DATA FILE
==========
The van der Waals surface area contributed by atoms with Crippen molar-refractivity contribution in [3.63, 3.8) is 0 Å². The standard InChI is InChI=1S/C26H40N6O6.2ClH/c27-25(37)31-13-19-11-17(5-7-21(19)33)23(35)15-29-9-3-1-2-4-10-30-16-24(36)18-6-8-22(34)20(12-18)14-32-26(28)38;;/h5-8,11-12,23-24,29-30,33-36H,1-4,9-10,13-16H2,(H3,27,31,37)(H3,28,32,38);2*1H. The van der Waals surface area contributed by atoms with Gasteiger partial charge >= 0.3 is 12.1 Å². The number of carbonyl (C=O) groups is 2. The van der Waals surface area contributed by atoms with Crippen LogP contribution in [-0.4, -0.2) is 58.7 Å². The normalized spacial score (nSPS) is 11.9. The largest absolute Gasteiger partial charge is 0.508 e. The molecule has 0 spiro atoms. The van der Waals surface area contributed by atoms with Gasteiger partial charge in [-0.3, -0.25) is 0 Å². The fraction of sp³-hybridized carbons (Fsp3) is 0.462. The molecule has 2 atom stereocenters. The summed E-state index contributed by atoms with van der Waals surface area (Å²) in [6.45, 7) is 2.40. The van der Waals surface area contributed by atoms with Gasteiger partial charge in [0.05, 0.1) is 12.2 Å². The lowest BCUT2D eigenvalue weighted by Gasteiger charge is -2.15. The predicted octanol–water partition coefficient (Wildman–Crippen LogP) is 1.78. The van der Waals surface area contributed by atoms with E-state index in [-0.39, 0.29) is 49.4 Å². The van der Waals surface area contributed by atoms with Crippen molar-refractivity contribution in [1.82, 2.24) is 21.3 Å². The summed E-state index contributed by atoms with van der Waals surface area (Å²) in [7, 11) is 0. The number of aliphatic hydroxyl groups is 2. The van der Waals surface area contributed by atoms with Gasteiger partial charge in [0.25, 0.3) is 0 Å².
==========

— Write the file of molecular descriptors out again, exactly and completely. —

The van der Waals surface area contributed by atoms with Crippen molar-refractivity contribution in [3.63, 3.8) is 0 Å². The standard InChI is InChI=1S/C26H40N6O6.2ClH/c27-25(37)31-13-19-11-17(5-7-21(19)33)23(35)15-29-9-3-1-2-4-10-30-16-24(36)18-6-8-22(34)20(12-18)14-32-26(28)38;;/h5-8,11-12,23-24,29-30,33-36H,1-4,9-10,13-16H2,(H3,27,31,37)(H3,28,32,38);2*1H. The van der Waals surface area contributed by atoms with Gasteiger partial charge >= 0.3 is 12.1 Å². The number of carbonyl (C=O) groups is 2. The van der Waals surface area contributed by atoms with Crippen LogP contribution in [-0.4, -0.2) is 58.7 Å². The normalized spacial score (nSPS) is 11.9. The largest absolute Gasteiger partial charge is 0.508 e. The molecule has 0 spiro atoms. The van der Waals surface area contributed by atoms with Gasteiger partial charge in [-0.3, -0.25) is 0 Å². The fraction of sp³-hybridized carbons (Fsp3) is 0.462. The molecule has 2 atom stereocenters. The summed E-state index contributed by atoms with van der Waals surface area (Å²) in [6.45, 7) is 2.40. The van der Waals surface area contributed by atoms with Gasteiger partial charge in [0.05, 0.1) is 12.2 Å². The lowest BCUT2D eigenvalue weighted by Gasteiger charge is -2.15. The predicted octanol–water partition coefficient (Wildman–Crippen LogP) is 1.78. The van der Waals surface area contributed by atoms with E-state index in [-0.39, 0.29) is 49.4 Å². The van der Waals surface area contributed by atoms with Crippen molar-refractivity contribution in [1.82, 2.24) is 21.3 Å². The summed E-state index contributed by atoms with van der Waals surface area (Å²) in [7, 11) is 0. The number of aliphatic hydroxyl groups is 2. The van der Waals surface area contributed by atoms with Gasteiger partial charge in [0.25, 0.3) is 0 Å².